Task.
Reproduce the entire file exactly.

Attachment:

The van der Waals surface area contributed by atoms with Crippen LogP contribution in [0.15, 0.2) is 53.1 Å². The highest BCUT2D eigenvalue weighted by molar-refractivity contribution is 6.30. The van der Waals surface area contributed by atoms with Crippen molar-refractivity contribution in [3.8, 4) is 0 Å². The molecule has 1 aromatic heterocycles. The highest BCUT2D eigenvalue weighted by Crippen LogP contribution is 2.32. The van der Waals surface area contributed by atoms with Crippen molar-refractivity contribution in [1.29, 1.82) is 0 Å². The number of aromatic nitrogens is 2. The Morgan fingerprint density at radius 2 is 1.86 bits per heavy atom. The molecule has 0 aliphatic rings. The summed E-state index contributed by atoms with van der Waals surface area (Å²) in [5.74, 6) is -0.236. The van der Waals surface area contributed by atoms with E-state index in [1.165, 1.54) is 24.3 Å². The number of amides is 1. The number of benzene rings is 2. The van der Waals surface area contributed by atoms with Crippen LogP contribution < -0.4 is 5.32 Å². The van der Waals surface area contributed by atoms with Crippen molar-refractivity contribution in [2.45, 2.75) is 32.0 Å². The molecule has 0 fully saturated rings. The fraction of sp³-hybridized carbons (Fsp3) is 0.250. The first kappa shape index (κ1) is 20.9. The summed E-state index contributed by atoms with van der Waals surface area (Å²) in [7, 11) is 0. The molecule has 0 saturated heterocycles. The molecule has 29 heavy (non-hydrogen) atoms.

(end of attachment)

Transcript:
The van der Waals surface area contributed by atoms with Crippen LogP contribution in [0.15, 0.2) is 53.1 Å². The highest BCUT2D eigenvalue weighted by molar-refractivity contribution is 6.30. The van der Waals surface area contributed by atoms with Crippen molar-refractivity contribution in [3.8, 4) is 0 Å². The molecule has 1 aromatic heterocycles. The highest BCUT2D eigenvalue weighted by Crippen LogP contribution is 2.32. The van der Waals surface area contributed by atoms with Crippen molar-refractivity contribution in [1.29, 1.82) is 0 Å². The number of aromatic nitrogens is 2. The Morgan fingerprint density at radius 2 is 1.86 bits per heavy atom. The molecule has 0 aliphatic rings. The summed E-state index contributed by atoms with van der Waals surface area (Å²) in [5.74, 6) is -0.236. The van der Waals surface area contributed by atoms with E-state index in [1.165, 1.54) is 24.3 Å². The number of amides is 1. The number of benzene rings is 2. The van der Waals surface area contributed by atoms with Crippen LogP contribution < -0.4 is 5.32 Å². The van der Waals surface area contributed by atoms with Crippen molar-refractivity contribution in [2.45, 2.75) is 32.0 Å². The molecule has 0 fully saturated rings. The fraction of sp³-hybridized carbons (Fsp3) is 0.250. The first kappa shape index (κ1) is 20.9. The summed E-state index contributed by atoms with van der Waals surface area (Å²) in [7, 11) is 0. The molecule has 0 saturated heterocycles. The molecule has 29 heavy (non-hydrogen) atoms.